Formal security education

June 2012 News

Hi-Tech Security Solutions spoke to UNISA’s Prof Anthony Minnaar, head of the Programme Security Management in the Department of Criminology & Security Science, School of Criminal Justice, College of Law, about the security-related courses and career paths available to learners.

UNISA follows a flexible Open Distance Learning (ODL) tuition model, with students being broadly empowered and enabled to ‘study wherever you are at your own pace and choice of time and number of modules per year’. The Security Management Programme at UNISA ­currently offers the following tertiary university qualifications:

* A three-year diploma in Security Management;

* The one-year degree (4th year level) Baccalaurius Technologiae (BTech) in Security Risk Management; as well as

* A postgraduate masters programme with the qualification Magister Technologiae (MTech) in Security Management (a full research dissertation).

“Masters graduates can also enter the doctoral (Phd) programme of the department where a full research thesis is the required outcome. Currently, in South Africa, these are the only active SAQA registered and Department of Higher Education and Training (DoHET) approved tertiary qualifications at all NQF university levels (NQF5-10) in Security Management, which are also accredited by the Council for Higher Education,” says Minnaar.

Aimed at providing increased levels of professionalism within all sectors of the security industry, a qualification in Security Management and Security Risk Management will empower students to work as an investigating officer, operational officer, security supervisor/inspector, security site supervisor/manager, security operational manager, control room supervisors/managers, security risk managers, protection service managers and loss prevention managers.

Students can also elect to take an additional first level module in the diploma (fire prevention and safety strategies). “This is advantageous since many organisations and companies often delegate safety officer responsibilities to security practitioners,” says Minnaar. The business, law, labour and managerial knowledge and skills which the diploma and degree provide, enhances the possible employment of diplomandi and graduates in corporations and organisations, as well as in government departments.

The security management tertiary qualifications currently being offered by the University of South Africa (UNISA) were developed in response to a specific need for accredited tertiary academic qualifications for the private security industry in South Africa with the first three-year diploma qualification accredited and started by the TechnikonSA in 1995.

This process was completed in close consultation with the industry, through an assessments of skills and competencies needed for a professional security officer, specifically at supervisory and management levels.

Five specialist streams were developed as core modules in the qualifications:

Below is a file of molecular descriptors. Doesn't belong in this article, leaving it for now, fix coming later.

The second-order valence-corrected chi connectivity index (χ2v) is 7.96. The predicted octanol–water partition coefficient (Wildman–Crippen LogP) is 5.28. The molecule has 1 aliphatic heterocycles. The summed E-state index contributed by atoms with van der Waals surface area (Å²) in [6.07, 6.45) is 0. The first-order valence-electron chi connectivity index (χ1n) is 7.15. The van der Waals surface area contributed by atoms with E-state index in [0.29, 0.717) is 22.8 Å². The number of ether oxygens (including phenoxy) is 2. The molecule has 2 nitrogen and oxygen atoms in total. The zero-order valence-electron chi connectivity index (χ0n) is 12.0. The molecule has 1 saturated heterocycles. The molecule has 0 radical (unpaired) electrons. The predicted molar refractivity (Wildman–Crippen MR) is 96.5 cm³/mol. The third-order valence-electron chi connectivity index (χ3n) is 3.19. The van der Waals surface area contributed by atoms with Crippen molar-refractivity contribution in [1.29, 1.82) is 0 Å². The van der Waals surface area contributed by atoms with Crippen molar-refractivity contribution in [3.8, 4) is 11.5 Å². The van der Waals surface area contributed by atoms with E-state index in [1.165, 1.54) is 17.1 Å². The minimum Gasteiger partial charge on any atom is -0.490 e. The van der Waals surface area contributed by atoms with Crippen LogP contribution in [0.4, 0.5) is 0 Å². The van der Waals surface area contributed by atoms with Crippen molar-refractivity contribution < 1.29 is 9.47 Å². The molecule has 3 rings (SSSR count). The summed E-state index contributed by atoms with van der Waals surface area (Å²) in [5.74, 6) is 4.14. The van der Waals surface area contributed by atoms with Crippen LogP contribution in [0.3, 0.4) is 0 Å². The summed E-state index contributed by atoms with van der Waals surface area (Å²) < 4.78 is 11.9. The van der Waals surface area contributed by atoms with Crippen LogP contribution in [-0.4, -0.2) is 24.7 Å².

* Security practices and principles,

* Security risk management,

* Security risk control measures,

* Security technology and information security, and

* Corporate investigation.

An indication of the success of the programme is that the number of students undertaking the various courses offered has increased by 55,75% since the merger of the TechnikonSA with UNISA in 2004.

“Periodic skills and competency surveys are done with the industry to determine whether the range of skills being offered is suitable for the further professional enhancement of security practitioners. In addition, since 2008, an annual information breakfast is held with invited members from the industry to inform them of new developments; changes to curriculum in compliance with DoHET instructions; and implementation of new qualifications, such as the Advanced Diploma and Postgraduate Diploma in Security Management due for rollout in 2014 and 2015 respectively,” says Minnaar.

Industry cooperation extends to the planning and writing of content for new modules, via process workshops. “In this way the content of each security management module’s study guide, at the different study levels, is kept up-to-date and relevant for the security practitioner in the field,” adds Minnaar.

“UNISA’s Security Management Programme is also refined in consultation with the South African Institute for Security (SAIS) and one of our staff members, John Kole, has been elected to the SAIS Board of Governors. Further consultation with the Security Industry Alliance (SIA) and the Private Security Industry Regulatory Authority (PSIRA) provides students with a comprehensive input on their course content.”

While acknowledging that the industry provides UNISA with support in terms of information and updating of study guides, Minnaar says there is not much dissemination and encouragement for staff at organisations and security companies to study further with university level qualifications. “For this reason, the Programme Security Management will be launching a Further Studies in Security Awareness Campaign to publicise our qualifications throughout the industry.”


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